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A Fresh View

Posted on March 26, 2013 by admin

It can be difficult to look past the Motor City’s economic struggles, but the Detroit Institute of Arts beautifies the city’s streets and parks with large reproductions of their collection. In its forth year, the Inside | Out program offers the public an inspiring reason to explore their communities.

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Every Day can be a Banner Day

Posted on March 24, 2013 by admin

Spot a fab banner on the street. Snap a photo. Post it on BetterWall’s FB wall. Get mad props.

Our favorite photo will be featured in BetterWall’s 2013 Holiday Card with a shout out to the photog! Our 35 art museum partners and thousands of our customers and fans will admire your snapshot. You can also send photos to We look forward to seeing your images!


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Walk the Talk

Posted on March 21, 2013 by admin

Maira Kalman challenges her seminar students with a 10 day assignment to walk alone for one half hour each day with no phone or other distractions as a way to hone their observation skills. She clearly practices what she preaches, as illustrated by the playful “Canine Couture” featured on this month’s New Yorker Magazine–another example of her whimsical style that often adds a charming twist to everyday scenes. Her keen eye for the settings and characters populating her world has been showcased in many publications and on this banner from her exhibition at the Contemporary Jewish Museum in 2011. Read more.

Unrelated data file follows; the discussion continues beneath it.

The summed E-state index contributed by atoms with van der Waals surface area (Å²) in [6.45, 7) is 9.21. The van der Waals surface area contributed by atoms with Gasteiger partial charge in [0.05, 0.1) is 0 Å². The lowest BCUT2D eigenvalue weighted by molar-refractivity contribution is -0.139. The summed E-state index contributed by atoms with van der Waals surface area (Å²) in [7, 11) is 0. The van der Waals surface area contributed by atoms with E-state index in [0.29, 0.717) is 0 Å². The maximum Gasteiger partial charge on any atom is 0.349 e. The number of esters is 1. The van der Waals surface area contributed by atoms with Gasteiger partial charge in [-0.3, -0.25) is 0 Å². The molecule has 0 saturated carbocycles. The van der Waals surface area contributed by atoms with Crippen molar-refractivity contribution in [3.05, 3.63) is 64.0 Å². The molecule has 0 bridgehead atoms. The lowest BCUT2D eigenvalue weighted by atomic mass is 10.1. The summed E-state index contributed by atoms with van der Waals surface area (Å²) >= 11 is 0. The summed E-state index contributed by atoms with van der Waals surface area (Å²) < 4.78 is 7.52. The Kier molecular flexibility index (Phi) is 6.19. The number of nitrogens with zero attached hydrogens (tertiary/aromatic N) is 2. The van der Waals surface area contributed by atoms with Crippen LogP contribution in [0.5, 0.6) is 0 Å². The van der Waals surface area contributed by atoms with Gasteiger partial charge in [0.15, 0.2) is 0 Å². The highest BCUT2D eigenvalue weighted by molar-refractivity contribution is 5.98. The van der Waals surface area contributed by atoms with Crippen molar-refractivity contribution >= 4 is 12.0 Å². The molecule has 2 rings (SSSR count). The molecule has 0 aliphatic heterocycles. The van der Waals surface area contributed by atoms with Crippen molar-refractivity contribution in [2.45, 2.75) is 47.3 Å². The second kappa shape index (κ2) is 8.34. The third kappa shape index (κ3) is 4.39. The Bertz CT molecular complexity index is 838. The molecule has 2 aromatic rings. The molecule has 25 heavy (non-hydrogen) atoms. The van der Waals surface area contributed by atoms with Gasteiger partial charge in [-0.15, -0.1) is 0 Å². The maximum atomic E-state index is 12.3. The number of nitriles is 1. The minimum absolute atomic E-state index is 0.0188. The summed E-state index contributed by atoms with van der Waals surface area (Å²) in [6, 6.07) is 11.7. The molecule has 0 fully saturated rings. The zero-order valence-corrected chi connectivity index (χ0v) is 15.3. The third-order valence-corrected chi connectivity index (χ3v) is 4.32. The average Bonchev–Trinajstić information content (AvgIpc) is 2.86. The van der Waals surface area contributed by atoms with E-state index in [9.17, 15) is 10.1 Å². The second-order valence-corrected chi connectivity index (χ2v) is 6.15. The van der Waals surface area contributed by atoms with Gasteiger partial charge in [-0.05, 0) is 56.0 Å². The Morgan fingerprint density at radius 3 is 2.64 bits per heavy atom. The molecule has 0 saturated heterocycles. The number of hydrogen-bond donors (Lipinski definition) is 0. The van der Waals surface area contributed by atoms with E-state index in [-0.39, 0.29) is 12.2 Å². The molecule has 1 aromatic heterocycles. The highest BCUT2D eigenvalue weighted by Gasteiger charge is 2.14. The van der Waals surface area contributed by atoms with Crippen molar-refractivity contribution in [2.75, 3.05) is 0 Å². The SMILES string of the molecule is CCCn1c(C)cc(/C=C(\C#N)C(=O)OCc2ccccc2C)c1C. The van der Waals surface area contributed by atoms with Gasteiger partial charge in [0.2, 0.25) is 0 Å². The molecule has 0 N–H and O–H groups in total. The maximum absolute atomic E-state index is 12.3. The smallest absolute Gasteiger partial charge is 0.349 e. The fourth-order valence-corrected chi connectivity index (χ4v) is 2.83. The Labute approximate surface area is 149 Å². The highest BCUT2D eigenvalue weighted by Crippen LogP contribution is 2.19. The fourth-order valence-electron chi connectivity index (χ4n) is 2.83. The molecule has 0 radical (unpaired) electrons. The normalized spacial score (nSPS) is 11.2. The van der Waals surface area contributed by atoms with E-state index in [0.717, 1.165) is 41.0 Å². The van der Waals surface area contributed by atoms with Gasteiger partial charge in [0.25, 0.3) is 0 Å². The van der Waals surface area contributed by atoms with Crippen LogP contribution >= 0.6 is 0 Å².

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Hirai’s Feast

Posted on March 17, 2013 by admin

While not the first to use food as a chosen medium for art, Risa Hirai may be the least pretentious when it comes to her inspiration. Simply put, Hirai wants her audiences to enjoy her works “by using senses of smell and taste”; as in actually eating the art for food’s sake. It’s just that Hirai has an amazing talent for creating striking artworks made of cookies and icing. In many ways she adds a new twist to the tradition of plastic fake food used by Japanese restaurants to showcase their menu items. In Hirai’s case, the objects are also fake, but made of food real and meant to be eaten. Next stop for Hirai: confectionery school. Read more.

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Access Museum Rockstars

Posted on March 11, 2013 by admin

While there’s no substitute for viewing masterpieces in person, Google+ Art Talks (part of Google Art Project) are about as close as you can get to mingling with museum directors, curators, and historians from all over the world–all live through Google Hangouts. You can chat directly with the experts and have them answer your questions.

Last week, MoMA helped launch the discussion series which fittingly centered on creating engaging online courses in art. If you missed it, watch it on YouTube.

Next discussion: Depictions of the female nude in art.